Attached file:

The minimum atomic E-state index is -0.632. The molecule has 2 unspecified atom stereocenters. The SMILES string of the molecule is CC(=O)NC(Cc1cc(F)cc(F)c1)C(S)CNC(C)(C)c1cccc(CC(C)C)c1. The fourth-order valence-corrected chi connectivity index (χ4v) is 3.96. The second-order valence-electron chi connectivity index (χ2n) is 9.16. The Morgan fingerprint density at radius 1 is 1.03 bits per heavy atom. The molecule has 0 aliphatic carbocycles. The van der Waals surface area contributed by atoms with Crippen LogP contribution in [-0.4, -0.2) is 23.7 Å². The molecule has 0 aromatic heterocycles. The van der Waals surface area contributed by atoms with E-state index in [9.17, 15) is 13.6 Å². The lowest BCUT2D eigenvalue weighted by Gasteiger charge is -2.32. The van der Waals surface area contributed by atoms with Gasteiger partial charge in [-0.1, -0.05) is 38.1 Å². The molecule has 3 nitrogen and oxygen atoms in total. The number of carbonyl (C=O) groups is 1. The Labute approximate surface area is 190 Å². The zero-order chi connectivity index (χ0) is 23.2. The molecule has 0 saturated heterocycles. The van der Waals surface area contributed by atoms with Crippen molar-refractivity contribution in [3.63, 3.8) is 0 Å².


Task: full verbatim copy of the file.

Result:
The minimum atomic E-state index is -0.632. The molecule has 2 unspecified atom stereocenters. The SMILES string of the molecule is CC(=O)NC(Cc1cc(F)cc(F)c1)C(S)CNC(C)(C)c1cccc(CC(C)C)c1. The fourth-order valence-corrected chi connectivity index (χ4v) is 3.96. The second-order valence-electron chi connectivity index (χ2n) is 9.16. The Morgan fingerprint density at radius 1 is 1.03 bits per heavy atom. The molecule has 0 aliphatic carbocycles. The van der Waals surface area contributed by atoms with Crippen LogP contribution in [-0.4, -0.2) is 23.7 Å². The molecule has 0 aromatic heterocycles. The van der Waals surface area contributed by atoms with E-state index in [9.17, 15) is 13.6 Å². The lowest BCUT2D eigenvalue weighted by Gasteiger charge is -2.32. The van der Waals surface area contributed by atoms with Gasteiger partial charge in [-0.1, -0.05) is 38.1 Å². The molecule has 3 nitrogen and oxygen atoms in total. The number of carbonyl (C=O) groups is 1. The Labute approximate surface area is 190 Å². The zero-order chi connectivity index (χ0) is 23.2. The molecule has 0 saturated heterocycles. The van der Waals surface area contributed by atoms with Crippen molar-refractivity contribution in [3.63, 3.8) is 0 Å².